Cycling has grown in popularity in recent years but women's cycling is still far from equal to men's. Megan Streb, Partnerships Manager at Sustrans sums up her experience of cycling on the roads and what can be done to encourage more women to ride their bikes.
There’s a lot to love about cycling in my city — I enjoy travelling into town through quiet neighbourhoods, being able to stop and chat if I see a friend walking past, and I like the small daily interactions with strangers I meet during the school run or taking their dogs out on a walk. It means I get parking right next to my destination, and I feel safer cycling at night than I do walking or being alone in a taxi.
I’ve cycled in heels and hiking boots, in skirts and in waterproof trousers thrown on over dresses, with and without a helmet. I try to cycle at a more leisurely pace to work so that I arrive looking professional and not ‘glowing’.
But there’s a lot more to be done to improve my cycling experience.
Recently, I’ve been thinking a lot about the #metoo movement; a hashtag used by women to highlight harassment that went viral. It was started after the Harvey Weinstein revelations hit the media. Having never been sexually assaulted, I felt like my voice didn’t matter, or that I would be insulting victims of sexual assault by taking part. But like most (all?) women I know, I have stories about sexual harassment; unwanted advances in clubs, hearing catcalls shouted from passing cars and have considered my route home over and over again when it’s dark outside.
I see a lot of parallels with this and my experience cycling on the road. I’ve never been in a collision, but motorists have whizzed past me in a tonne of metal with mere inches between me and the car. Drivers have honked to express their displeasure that I’ve played it safe and taken up more of the road so they can’t pass at an unsafe distance and often pull out right in front of me. The fact is, I’m all too used to this happening.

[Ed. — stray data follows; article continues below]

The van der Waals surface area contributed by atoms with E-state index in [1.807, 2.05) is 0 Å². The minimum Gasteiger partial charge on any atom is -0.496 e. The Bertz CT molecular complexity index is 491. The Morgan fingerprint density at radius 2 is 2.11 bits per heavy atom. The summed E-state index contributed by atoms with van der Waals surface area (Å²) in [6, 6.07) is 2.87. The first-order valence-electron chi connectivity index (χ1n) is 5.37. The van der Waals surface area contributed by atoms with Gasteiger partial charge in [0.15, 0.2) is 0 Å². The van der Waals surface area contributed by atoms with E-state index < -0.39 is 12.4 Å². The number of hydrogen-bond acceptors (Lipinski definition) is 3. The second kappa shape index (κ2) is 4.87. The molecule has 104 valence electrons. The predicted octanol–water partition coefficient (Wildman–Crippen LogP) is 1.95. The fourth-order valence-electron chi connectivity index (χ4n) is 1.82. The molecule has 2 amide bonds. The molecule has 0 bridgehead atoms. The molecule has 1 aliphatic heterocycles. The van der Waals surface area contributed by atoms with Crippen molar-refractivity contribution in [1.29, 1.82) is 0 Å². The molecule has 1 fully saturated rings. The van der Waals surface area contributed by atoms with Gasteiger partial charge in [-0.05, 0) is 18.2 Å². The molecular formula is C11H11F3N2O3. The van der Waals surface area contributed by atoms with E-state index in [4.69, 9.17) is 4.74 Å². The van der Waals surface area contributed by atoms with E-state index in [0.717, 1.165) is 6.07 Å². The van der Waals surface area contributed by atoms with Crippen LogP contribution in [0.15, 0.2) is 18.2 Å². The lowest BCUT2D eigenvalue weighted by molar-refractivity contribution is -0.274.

And the parallels don’t stop there. The victim blaming, the suggestion that it wouldn’t have happened if only they were wearing different clothing (whether that’s hi-vis or short skirts), or that the victims have no business being there in the first place. The realisation that lots of people are causing pain and discomfort without really thinking about the effect it has on other people. It all seems painfully similar.
The Sustrans’ report “Are we nearly there yet?: Exploring gender and active travel” pushes for changes within the transport industry instead of demanding changes from individual cyclists. The report highlights that we need more women as transport decision makers and professionals, to build high-quality infrastructure that will give protection to women — and all the other cyclists who use it. And finally, we need to consider where we have existing inequalities in the system and work to change them.
Most of my day-to-day as a woman and as a cyclist is very positive. Lots of drivers in my neighbourhood join me in the polite ballet of moving around to let each other pass in narrow roads, raising a hand in thanks. Most of the men in my life are thoughtful, interesting people, ready to have a discussion down at the pub and treat me with respect as a colleague or friend.
But when so many people seem unaware that what they’ve always done can hurt others — whether it’s checking a text when driving or making a ‘well-meaning’ patronising comment in a meeting — we need to challenge the culture and change systems to give us more protection.
#PressForProgress isn’t just about making sure people don’t get hurt; it’s about changing the system so people thrive.